Tuesday, October 21, 2014
The Academy of Motion Picture Arts and Sciences announced that the field of Documentary Short Subject contenders for the 87th Academy Awards has been narrowed to eight (8) films, of which three to five will earn a nomination. Voters from the Academy’s Documentary Branch viewed this year’s 58 eligible entries and selected the following eight.
Crisis Hotline: Veterans Press 1, Ellen Goosenberg Kent, USA, 47 min
Joanna, Aneta Kopacz, Poland, 45 min
Kehinde Wiley: An Economy of Grace, Jeff Dupre, USA, France and China, 38 min
The Lion's Mouth Opens, Lucy Walker, USA, 15 min
Nasza klątwa (Our Curse), Tomasz Śliwiński, Poland, 28 min
One Child, Zijian Mu, USA and China, 40 min
La Parka (The Reaper), Gabriel Serra Argüello, Mexico, 29 min
White Earth, Christian Jensen, USA, 20 min
The 87th Academy Awards nominations will be announced live on Thursday, January 15, 2015, at 5:30 a.m. PT in the Academy’s Samuel Goldwyn Theater. The awards show will be held on Sunday, February 22, 2015, at the Dolby Theatre at Hollywood & Highland Center in Hollywood, and will be televised live by the ABC Television Network. The TV show also will be televised live in more than 225 countries and territories worldwide.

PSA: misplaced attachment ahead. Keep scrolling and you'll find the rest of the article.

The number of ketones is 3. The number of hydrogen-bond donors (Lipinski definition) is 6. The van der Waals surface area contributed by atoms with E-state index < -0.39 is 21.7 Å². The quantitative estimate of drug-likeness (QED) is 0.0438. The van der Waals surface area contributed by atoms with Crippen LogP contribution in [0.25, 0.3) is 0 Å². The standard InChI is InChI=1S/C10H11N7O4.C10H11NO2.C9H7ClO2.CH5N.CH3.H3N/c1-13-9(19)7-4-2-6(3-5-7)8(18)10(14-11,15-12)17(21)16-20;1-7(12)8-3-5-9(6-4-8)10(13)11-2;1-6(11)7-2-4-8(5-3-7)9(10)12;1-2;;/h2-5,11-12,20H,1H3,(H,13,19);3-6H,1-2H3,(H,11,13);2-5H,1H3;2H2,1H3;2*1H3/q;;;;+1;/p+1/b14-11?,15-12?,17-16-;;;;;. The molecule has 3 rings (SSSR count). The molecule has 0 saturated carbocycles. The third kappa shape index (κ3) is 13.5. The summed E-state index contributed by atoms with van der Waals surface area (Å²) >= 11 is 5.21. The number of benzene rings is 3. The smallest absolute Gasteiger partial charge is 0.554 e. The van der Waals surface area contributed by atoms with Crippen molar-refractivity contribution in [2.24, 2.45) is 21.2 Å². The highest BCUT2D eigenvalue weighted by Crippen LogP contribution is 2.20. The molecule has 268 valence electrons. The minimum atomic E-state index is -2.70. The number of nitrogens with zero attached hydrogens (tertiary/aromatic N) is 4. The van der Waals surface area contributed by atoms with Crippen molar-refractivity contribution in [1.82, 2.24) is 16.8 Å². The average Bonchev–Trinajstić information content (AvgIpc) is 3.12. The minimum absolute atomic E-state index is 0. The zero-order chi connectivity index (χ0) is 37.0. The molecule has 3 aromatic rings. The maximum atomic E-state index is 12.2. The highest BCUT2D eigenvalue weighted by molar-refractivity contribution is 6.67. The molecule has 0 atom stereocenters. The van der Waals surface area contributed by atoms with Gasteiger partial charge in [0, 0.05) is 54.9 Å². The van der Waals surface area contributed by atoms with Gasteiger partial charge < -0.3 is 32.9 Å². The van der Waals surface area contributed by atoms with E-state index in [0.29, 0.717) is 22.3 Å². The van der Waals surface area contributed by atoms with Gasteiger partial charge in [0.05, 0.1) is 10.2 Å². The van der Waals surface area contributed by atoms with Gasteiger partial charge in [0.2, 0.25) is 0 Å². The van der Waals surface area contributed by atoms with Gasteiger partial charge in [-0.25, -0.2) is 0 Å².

Check synopsis, trailers, excerpts, interviews or other video material for the eight doc short films shortlisted by the Academy.
Crisis Hotline: Veterans Press 1
They served their country overseas. Now, many military veterans must turn to the unique services of the Veterans' Crisis Line to help with their own personal and professional traumas at home. This documentary profiles several of the VCL counselors who work the phones of this 24-hour service, providing support, guidance, and hope to active and retired servicemen dealing with emotional, physical and financial troubles
In the multitude of blogs on the Internet, one stands out and becomes the common topic of many conversations. The reason why so many people follow Joanna’s blog is because it teaches them how to be thoughtful and joyful. She describes her daily life with overwhelming honesty and accuracy. Her goals are as simple as a family trip to the lakes, her planning is as short-term as to witness her little son riding a bike for the first time. Diagnosed with untreatable illness, Joanna promises her son that she will do her best to live for as long as possible. She writes down everything she might want him to learn from her when he grows up.